A catalogue produced to coincide with the survey exhibition curated by Felicity Lunn & Heike Munder.
Essays by Simon Critchley Felicity Lunn, Heike Munder and Slavoj Zizek.
240 pages Published by JRP Ringier ISBN 978-3-905701-04-3
Vito Acconci – Alex Bag – Aidas Bareikis – Beagles & Ramsay – Joseph Beuys – Anna & Bernhard Blume – John Bock – Olaf Breuning – Jake & Dinos Chapman – Jan Fabre – Hans-Peter Feldmann – Knopp Ferro – Fischli & Weiss – Rachel Harrison – Martin Kippenberger – Peter Land – Klara Liden – Lutz/Guggisberg – George Maciunas – Piero Manzoni – John Miller – Bruce Nauman – Martin Parr – Sigmar Polke – Jean-Frederic Schnyder – Jurgen Klauke – Mark Wallinger – Boyd Webb – Bernhard Willhelm/Carles Congost – Thomas Zipp
27 August – 30 October 2005
From Dada to Fluxus, Conceptual Art to the nineties generation, humour has been at the core of art as both a visual strategy and a philosophical process. Rather than straightforwardly presenting the comic, satire, irony or the grotesque, the theme of this exhibition is art that makes a precise incision into the mechanisms of humour itself. When we get hung out to dry, exposed, unsure of whether the poignancy allows us to laugh or cry. When Humour Becomes Painful.
Since Freud, humour has been regarded as the clearest manifestation of a collective unconscious, the returned debris of the repressed social self. Humour and art have much in common, both acting as a bridge to an irrational world of intuition and instinct. They also share the same marginal social spaces, where norms, morals and taboos are confronted head-on. In this way wit, irony, and the comic function as psychological ventilators, allowing failure and existential angst to be dealt with and better understood.
The subversive power of humour makes it impossible to define. Concerned with human behaviour, humour is not an abstract feeling or atmosphere but rather a method of dealing with these, and can be understood only through experience. Bringing recent art historical precedents such as George Maciunas’ Flux Smile Machine and Joseph Beuys’ Capri Batterie together with contemporary work, this exhibition is about art that seduces us in the first instance with its evident humour, to then stop us in our tracks with the more painful or uncomfortable themes that it uses humour to explore. The participating artists never employ humour, whether formally or in terms of content, as an end in itself but use it in order to create a space in which, through criticism, provocation and exposure, they can investigate other emotions, relationships and connections.
The ambivalence of humour, its ability to shift between the utopian and the destructive, intelligence and stupidity, and perhaps most important of all its refusal of absolute values, lies at the heart of the twentieth century art movements that continue to exert an influence on today’s artists. Formal links can be made between Anna & Bernhard Blume’s absurd world of inanimate objects brought to life and Boyd Webb’s surreal universes. Fluxus and early performance used humour provocatively as a means of both attacking socially acceptable norms and seeking a new function for art. Deconstructions of the male artist persona by Vito Acconci and Jurgen Klauke employ wit to confront aggressive and sexual taboos head-on, forming connections with the more recent explorations of artists such as John Bock or Klara Liden. These and other artists in the exhibition do not tell the viewer how to react, but rather suspend them in limbo between amusement and discomfort, the playful and the serious, pessimism and optimism.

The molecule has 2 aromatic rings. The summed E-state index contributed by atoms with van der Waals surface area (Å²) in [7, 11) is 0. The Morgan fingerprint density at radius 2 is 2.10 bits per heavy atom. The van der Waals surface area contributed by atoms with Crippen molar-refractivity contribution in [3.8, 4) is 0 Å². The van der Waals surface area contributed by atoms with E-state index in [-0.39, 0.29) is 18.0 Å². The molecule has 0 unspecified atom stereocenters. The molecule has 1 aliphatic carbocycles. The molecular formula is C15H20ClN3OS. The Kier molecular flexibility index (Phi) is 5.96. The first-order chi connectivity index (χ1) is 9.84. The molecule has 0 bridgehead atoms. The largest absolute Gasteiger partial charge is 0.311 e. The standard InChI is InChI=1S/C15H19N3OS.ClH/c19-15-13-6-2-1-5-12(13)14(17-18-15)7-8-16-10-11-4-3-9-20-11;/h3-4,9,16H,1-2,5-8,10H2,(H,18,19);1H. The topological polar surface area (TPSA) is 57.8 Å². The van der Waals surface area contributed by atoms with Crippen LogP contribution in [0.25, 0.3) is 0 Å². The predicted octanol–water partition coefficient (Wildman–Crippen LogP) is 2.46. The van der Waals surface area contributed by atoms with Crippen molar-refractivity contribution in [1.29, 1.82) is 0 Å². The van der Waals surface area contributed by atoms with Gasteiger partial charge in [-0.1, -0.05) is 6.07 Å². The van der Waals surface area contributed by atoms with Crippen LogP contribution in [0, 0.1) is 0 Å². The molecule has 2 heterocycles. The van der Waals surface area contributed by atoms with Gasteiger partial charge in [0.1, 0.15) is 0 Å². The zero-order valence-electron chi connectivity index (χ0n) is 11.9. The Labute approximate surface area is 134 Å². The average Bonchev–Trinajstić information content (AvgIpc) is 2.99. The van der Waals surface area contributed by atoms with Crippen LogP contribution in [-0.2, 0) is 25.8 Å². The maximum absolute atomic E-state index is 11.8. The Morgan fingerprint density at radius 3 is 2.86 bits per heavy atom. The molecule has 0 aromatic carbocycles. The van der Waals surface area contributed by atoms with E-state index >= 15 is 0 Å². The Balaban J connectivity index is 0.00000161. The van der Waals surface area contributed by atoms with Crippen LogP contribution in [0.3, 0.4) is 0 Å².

Wit in the relationship between image and language is one of the clearest pairings of nonsense and intellect. Fischli & Weiss and Jake & Dinos Chapman employ titles that create a crucial tension with the work itself, while the manipulation of speech is intrinsic to the relationship between humour and discomfort in the videos of Mark Wallinger and Beagles & Ramsay.
From Bruce Nauman’s angst-ridden pacings in his studio and the self portrayals of Jan Fabre or Mark Wallinger that approach the grotesque, to Alex Bag’s tongue-in-cheek interviews or Peter Land’s absurd photographic narratives, artists have frequently used their own body to explore artistic self-doubt. This ironic self-reflection injects a human dimension into their work, but also provides the artists with the freedom to stand outside both society and the art world – Martin Kippenberger is one such master of self-reflection. Although the artists always risk failing to seduce the viewer through humour, in choosing to use the comic to reveal weakness they are consciously refusing to enter power relationships. In this way the combination of humour and art presents a charged political reaction against contemporary models of organisation and behaviour.
The artists in the exhibition employ material and media in ways that highlight contradiction, overturn hierarchies and reduce the world to a human scale. The wit in the interpretations by Jake & Dinos Chapman of ethnographic imagery relies on a collective understanding of subversive humour; Hans Peter Feldmann and Jean-Frederic Schnyder plunder the tragi-comic nature of kitsch; and the dumb banality of Thomas Zipp’s barbecues condenses petty bourgeois aspirations into a single satirical gesture. This strategy of placing the everyday in doubt, of presenting the familiar alongside its distorted mirror image has, since Fluxus, continued to influence contemporary artists’ explorations of the processes of perception by revealing the bizarre within the banal or the potential chaos within order. In choosing to explore the mechanisms of humour, these and the other artists in the exhibition are stretching to the limit art’s ability to generate ambivalence and uncertainty, and also its potential for shredding existing and creating new meaning.
migros museum fur gegenwartskunst